Along Kelly Drive

Bike and Walking Friendly

3.3 miles One Way

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A remarkable collection of outdoor sculpture and Philadelphia’s historic Boathouse Row can be found along Kelly Drive, which follows the Schuylkill River through Philadelphia’s Fairmount Park. The Trail is an ideal spot for walking, jogging, or biking. (Bike rentals available at Lloyd Hall, 1 Boathouse Row.)

Charioteer of Delphi

(5th century B.C., cast 1977)

by Artist Unknown

Kelly Drive near 24th Street

Around 478 B.C., Polyzalos, the Tyrant of Gela in Sicily, commissioned a statue to express his gratitude to the god Apollo for his charioteer’s victory in the Pythian Games. The cast near Philadelphia’s Museum of Art was a gift from the Greek government.

Joan of Arc


by Emmanuel Frémiet (1824 – 1910)

Kelly Drive at 25th Street

A memorial to the French heroine, the French community in Philadelphia sought the aid of the Fairmount Park Art Association (now the Association for Public Art) to commemorate their centennial.

Tiger at Bay


by Albino Manca (1898-1976)

Kelly Drive between Sedgley Drive and Fairmount Avenue

The artist, Sardinian-born Albino Manca, chose to represent this fierce and commanding cat posed in a defensive position – perhaps warding off its main predator and enemy – man.

Silenus and the Infant Bacchus

(4th century B.C., cast 1885)

by Praxiteles c. 400-330 B.C.

Kelly Drive, between Sedgley Drive and Fairmount Avenue

Considered one of the masterpieces of antiquity, this sculptural group was originally carved in marble by Praxiteles, a renowned ancient Greek Attic sculptor.



by William Zorach (1887 - 1966)

The Azalea Garden at Kelly Drive and 26th Street

A labrador black granite puma in the Azalea Garden by Lithuanian artist William Zorach.

The Wedges


by Robert Morris (1931 - )

Kelly and Sedgely Drives

Eight wedges of painted weathering steel by artist Robert Morris form a rounded square on the grass near Kelly Drive.

Abraham Lincoln


by Randolph Rogers (1825 - 1892)

Kelly and Sedgely Drives

Philadelphia was one of the first cities in the nation to erect a monument to Lincoln after he was assassinated.

The Pilgrim


by Augustus Saint-Gaudens (1848 - 1907)

Kelly Drive at Lemon Hill Drive

The New England Society of Pennsylvanians asked Augustus Saint-Gaudens to make a replica of “The Puritan” located in Springfield, Massachusetts for the city of Philadelphia. Gaudens made some changes in the figure’s dress and adjusted the facial characteristics for “The Pilgrim.”

Thorfinn Karlsefni


by Einar Jónsson (1874 - 1954)

Kelly Drive north of Boathouse Row

Einar Jónsson’s sculpture of the Icelandic hero Thorfinn Karlsefni, who is said to have visited America’s shores as early as 1004. Little is known of Karlsefni except what is recorded in the “Saga of Eric the Red.”

Stone Age in America


by John J. Boyle (1851 - 1917)

South of the Ellen Phillips Samuel Memorial, Kelly Drive north of Boathouse Row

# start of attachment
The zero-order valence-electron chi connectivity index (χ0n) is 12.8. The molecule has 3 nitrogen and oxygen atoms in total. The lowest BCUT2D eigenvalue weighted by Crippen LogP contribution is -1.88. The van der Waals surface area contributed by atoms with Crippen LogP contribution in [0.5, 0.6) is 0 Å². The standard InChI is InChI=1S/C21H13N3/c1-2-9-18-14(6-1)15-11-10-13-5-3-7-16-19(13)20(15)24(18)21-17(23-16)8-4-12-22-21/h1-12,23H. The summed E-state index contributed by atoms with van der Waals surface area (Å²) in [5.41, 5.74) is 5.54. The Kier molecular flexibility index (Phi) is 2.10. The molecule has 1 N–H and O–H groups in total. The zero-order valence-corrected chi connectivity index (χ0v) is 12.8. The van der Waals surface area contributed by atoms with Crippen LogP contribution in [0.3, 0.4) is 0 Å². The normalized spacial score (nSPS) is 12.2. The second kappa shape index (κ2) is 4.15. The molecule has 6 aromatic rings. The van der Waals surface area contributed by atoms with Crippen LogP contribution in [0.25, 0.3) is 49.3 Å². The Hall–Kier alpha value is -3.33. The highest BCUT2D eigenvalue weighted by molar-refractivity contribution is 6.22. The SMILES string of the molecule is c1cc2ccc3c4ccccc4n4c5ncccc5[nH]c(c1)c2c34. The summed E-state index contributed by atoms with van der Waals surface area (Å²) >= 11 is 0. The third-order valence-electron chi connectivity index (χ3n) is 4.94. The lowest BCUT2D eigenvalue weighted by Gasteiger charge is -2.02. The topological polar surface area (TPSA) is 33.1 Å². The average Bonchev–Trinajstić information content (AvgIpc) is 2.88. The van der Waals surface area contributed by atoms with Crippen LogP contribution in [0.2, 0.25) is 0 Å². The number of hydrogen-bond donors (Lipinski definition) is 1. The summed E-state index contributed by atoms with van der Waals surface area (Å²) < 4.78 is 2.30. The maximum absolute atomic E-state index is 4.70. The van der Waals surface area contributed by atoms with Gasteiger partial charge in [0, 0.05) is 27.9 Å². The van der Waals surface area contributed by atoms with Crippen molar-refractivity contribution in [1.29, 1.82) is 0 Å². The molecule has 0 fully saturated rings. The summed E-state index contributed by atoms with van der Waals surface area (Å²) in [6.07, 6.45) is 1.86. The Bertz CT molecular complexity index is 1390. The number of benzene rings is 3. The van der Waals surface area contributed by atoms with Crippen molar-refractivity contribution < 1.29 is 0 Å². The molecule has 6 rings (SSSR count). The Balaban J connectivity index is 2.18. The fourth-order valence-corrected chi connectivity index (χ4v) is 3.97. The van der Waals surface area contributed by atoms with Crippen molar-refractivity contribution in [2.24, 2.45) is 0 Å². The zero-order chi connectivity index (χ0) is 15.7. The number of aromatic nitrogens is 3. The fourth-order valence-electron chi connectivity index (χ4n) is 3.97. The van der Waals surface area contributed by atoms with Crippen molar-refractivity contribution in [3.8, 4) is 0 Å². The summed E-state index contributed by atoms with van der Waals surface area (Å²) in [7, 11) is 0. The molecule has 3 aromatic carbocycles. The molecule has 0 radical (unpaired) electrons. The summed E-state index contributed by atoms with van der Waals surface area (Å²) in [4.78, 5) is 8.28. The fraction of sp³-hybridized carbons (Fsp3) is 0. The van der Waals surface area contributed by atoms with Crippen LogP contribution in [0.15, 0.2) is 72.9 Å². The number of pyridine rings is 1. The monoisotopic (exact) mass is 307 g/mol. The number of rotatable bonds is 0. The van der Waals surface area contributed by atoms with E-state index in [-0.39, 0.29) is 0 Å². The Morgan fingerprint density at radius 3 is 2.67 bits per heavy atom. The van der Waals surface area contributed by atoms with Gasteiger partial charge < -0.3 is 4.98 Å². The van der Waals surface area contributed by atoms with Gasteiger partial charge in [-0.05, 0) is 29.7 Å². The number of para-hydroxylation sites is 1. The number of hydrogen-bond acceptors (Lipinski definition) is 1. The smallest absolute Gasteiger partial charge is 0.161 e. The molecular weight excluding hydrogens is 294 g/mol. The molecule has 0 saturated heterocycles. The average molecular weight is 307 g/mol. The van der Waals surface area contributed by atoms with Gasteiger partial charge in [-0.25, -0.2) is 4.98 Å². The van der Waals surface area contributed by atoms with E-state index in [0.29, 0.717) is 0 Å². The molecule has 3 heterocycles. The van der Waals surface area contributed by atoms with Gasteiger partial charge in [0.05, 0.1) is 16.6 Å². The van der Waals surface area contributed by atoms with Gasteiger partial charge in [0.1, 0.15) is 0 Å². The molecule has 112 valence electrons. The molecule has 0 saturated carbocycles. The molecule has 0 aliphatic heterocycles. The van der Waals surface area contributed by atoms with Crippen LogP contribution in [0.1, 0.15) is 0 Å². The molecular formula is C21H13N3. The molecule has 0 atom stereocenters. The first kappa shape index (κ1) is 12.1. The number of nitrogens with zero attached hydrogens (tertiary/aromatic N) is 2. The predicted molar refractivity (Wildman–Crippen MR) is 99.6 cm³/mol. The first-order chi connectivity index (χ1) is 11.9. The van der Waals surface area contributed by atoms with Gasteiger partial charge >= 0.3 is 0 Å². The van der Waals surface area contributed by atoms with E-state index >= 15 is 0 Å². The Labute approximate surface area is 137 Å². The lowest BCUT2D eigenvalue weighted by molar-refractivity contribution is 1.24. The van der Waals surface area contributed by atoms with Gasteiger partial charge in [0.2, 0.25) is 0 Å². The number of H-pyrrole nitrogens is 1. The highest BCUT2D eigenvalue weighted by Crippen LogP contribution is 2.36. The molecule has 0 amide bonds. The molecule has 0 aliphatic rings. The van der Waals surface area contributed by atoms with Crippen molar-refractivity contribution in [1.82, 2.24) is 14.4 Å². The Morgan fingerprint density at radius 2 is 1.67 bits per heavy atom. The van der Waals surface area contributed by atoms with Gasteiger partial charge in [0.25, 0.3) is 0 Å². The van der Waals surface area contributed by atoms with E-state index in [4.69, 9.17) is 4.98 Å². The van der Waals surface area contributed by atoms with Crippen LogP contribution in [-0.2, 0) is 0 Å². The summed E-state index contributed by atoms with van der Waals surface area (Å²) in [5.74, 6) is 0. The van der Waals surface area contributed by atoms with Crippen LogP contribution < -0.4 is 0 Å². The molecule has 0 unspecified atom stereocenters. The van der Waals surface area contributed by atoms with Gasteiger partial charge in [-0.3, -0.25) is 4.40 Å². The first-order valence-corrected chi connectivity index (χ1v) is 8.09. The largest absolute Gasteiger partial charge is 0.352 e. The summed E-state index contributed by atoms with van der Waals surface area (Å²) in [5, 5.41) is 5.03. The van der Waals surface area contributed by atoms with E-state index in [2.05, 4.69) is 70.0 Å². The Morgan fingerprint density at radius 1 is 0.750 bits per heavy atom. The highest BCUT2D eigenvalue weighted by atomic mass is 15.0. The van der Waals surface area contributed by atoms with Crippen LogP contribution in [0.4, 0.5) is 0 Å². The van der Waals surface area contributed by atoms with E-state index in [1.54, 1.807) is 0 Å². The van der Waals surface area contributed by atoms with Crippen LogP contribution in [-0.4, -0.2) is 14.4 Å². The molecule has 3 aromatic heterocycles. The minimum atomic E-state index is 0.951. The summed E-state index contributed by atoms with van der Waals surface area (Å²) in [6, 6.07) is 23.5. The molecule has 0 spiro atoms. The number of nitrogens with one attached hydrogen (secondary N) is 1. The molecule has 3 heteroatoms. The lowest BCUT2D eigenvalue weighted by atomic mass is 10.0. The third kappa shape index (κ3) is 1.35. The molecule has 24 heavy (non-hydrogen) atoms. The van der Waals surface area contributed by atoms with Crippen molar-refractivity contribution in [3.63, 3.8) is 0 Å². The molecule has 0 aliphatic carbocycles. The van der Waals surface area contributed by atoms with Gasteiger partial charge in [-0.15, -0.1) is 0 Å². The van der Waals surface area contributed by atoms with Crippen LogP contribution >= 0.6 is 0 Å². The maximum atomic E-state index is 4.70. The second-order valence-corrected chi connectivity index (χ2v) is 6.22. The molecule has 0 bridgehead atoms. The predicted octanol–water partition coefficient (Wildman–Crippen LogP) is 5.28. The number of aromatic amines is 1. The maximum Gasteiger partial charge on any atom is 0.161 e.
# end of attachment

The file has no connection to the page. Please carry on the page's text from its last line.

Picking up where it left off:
The Fairmount Park Art Association (now the Association for Public Art) commissioned John J. Boyle to create a Native American sculpture for Fairmount Park. At its current site, Stone Age in America takes its place with other sculptures “emblematic” of American history.

Ellen Phillips Samuel Memorial

(1933 – 1961)

by Various Artists

Kelly Drive along the Schuylkill River, south of the Girard Avenue Bridge

The Association for Public Art established and maintains the Ellen Phillips Samuel Memorial. The Memorial includes three terraces and seventeen sculptures that were commissioned over a period of thirty years.

James A. Garfield Monument


by Augustus Saint-Gaudens (1848 - 1907)

Kelly Drive, south of Girard Avenue Bridge; across from Ellen Phillips Samuel Memorial

Following the assassination of James A. Garfield, the 20th President of the United States, the Fairmount Park Art Association (now the Association for Public Art) established a fund to create a fitting memorial.



by Frederic Remington (1861 - 1909)

Kelly Drive north of Girard Avenue Bridge

Intrigued by the interaction of the cowboy and his horse, Frederic Remington found inspiration in the roughriders of the American West.

Playing Angels


by Carl Milles (1875 - 1955)

Kelly Drive at Fountain Green Drive

Three slim angels concentrate raptly on their music as they hover above the grass along Kelly Drive. The work of Swedish-born artist Carl Milles, they are casts from a group of five originals from the Millesgarden in Stockholm, Sweden.

Sleeping Woman


by Stephen Berg (1934 - 2014), Tom Chimes (1921 - 2009)

Kelly Drive on the Schuylkill River retaining wall between "Cowboy" and "Playing Angels," Fairmount Park

Poet Stephen Berg and visual artist Tom Chimes describe “Sleeping Woman” as a “choral voice rising out of the site.” The collaborative work was created specifically for its location along the Schuylkill River.

General Ulysses S. Grant


by Daniel Chester French (1850 - 1931), Edward C. Potter (1857 - 1923)

Kelly and Fountain Green Drives

Just four days after the death of General Grant in 1885, the Fairmount Park Art Association (now the Association for Public Art) formed a committee to create a fund for erecting an appropriate memorial.

John B. Kelly


by Harry Rosin (1897 - 1973)

East Fairmount Park, Kelly Drive near Growing Grandstand

A monument to great champion oarsman John B. Kelly, Sr. along the Schuylkill River, erected by the Friends of Jack Kelly.

Laurel Hill Cemetery


by Various Artists

3822 Ridge Avenue (Huntingdon Street to Allegheny Avenue)

Laurel Hill Cemetery was founded in 1836 as a nonsectarian alternative to Philadelphia’s crowded, inner-city churchyards of the early nineteenth century.